Yesterday, I crashed my car.

Wait. The right words are very important.

Yesterday, I was involved in a car crash. Yesterday, my car crashed. Yesterday, two cars crashed, and I was in one of them.


Yesterday, some crazy woman in an SUV —

No, that’s not right either. Or, from another perspective, it’s exactly as right as all the others.

The facts are these: yesterday morning, after Light’s elementary school delayed the start of classes because of the torrential rain, I drove her to school via the grocery store. While turning off the highway to climb the hill to the school, an SUV struck the front-right wing of my car at immense speed. Both cars spun in lazy circles on the wet road. I have bruises on my knees and across my chest from the seat-belt, and Light has a sore wrist. No other injuries were sustained, in either car. The air-bags didn’t deploy. The eggs in the trunk didn’t break. For reasons which elude me, the passenger-side brake light was broken. The windshield cracked in three clean, straight lines, but it did not break.

Yesterday, a number of complex systems including physics, mechanical engineering, meteorology, human psychology and chance joined forces to spray fragments of glass and body-work across a four-way junction.

Bruises are healing, Light slept well last night and was pretty relaxed, all things considered, about being driven to school this morning. We’re as completely insured as it is possible to be, and the gap between the value of the car and the market value isn’t so large that we’ll be very far underwater. We are, by any measure, incredibly fortunate.

Yesterday, I was stupid lucky.

The reason that the words are important is this: I feel guilt. That’s no surprise, I have a thing with guilt. I will take responsibility for things are completely beyond my control, and feel terrible about them. I’m not just talking about apologies, from the casual to the sincere — I’m British, that’s a significant part of my social engineering — but rather the deep-seated feeling that I did something wrong, that I must atone, that I can never be forgiven. The truth, as I see it calmly right now, is that it was an accident. I didn’t do anything wrong, and neither did the driver of the SUV. It was One Of Those Things.

And yet…

Yesterday, a decision I made endangered my daughter and four other people.

Even as I write these words, I want to justify my response. I want to say that when you’re driving, what happens is your responsibility. When you’re a parent, what happens is your responsibility. I was in charge, so what happened was my fault. Don’t pity me, don’t forgive me, just let me carry this.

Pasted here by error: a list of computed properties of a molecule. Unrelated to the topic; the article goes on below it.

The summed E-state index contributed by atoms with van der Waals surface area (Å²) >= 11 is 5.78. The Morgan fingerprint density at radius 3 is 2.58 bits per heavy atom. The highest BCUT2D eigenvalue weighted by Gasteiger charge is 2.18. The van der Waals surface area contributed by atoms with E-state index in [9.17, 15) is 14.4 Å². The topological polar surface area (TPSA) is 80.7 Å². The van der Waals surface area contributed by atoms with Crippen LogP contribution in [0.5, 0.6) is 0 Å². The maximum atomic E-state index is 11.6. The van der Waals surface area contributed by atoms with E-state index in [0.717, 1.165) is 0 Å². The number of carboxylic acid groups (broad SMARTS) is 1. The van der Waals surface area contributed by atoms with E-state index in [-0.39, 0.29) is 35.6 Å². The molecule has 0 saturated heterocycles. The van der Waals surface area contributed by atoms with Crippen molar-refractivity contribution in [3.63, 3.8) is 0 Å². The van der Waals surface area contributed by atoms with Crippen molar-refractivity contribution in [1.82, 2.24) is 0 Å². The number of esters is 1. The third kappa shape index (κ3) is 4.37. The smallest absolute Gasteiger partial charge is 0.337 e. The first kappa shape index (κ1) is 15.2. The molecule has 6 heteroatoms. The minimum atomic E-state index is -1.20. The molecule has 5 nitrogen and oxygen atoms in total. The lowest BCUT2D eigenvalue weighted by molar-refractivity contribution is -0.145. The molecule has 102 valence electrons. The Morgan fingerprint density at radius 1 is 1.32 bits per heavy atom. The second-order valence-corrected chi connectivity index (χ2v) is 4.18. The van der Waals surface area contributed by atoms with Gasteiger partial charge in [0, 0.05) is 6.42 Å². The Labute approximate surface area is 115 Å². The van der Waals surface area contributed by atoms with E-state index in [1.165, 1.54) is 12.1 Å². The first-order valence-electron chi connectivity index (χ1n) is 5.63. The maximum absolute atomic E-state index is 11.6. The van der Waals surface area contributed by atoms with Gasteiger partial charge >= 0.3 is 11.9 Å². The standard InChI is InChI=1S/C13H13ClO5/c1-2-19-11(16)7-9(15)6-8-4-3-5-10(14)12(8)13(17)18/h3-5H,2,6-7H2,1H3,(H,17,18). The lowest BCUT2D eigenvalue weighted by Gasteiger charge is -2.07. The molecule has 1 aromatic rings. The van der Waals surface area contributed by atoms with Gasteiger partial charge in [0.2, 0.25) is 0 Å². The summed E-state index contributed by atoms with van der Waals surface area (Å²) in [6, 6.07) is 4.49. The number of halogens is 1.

But the right words are important: responsibility is not the same as fault. I took responsibility: I checked on Light, and got her to safety; I checked on the other vehicle, and helped where I could. I called Lani, dealt with the police officer, spoke with the tow-truck guy. I did everything that I could do, but the thought of what could have happened is terrible, so terrible that I can’t even enumerate the specifics. That’s alright; you know what they are. Things could have been worse, and the fact that they weren’t is… chance. Luck. This is my fault, and only improbable good fortune saved the day. I’m a monster, and I should feel guilt.

Yesterday, I made a mistake that cannot be forgiven. It was a long time coming.

This is the difficult part. Here goes: I grew up believing that I was bad, unworthy, rotten to the core. It isn’t true, of course, but a lot of those dark little whispers took root in my soul, and I believed them. Bad things happened, people let me down, I made poor decisions — but what else could be expected of a witless wretch like me? Those things aren’t true, but they’re still there, and when I’m tired, or stressed, or afraid, they come back, casting doubt over every good decision, leeching away the happiness from the most peaceful of moments, and promising with dark foreboding that some grim day, it will happen. I’ll lose everything. And I’ll deserve it.

I’m working through it, and have been for some time, but yesterday was tough. Lani calls it The Bullshit — even the kids call it that, and take a certain amount of glee in pointing out when I slip toward the dark. For the first time, I’m beginning to accept that the things I have always believed are not — and have never been — true.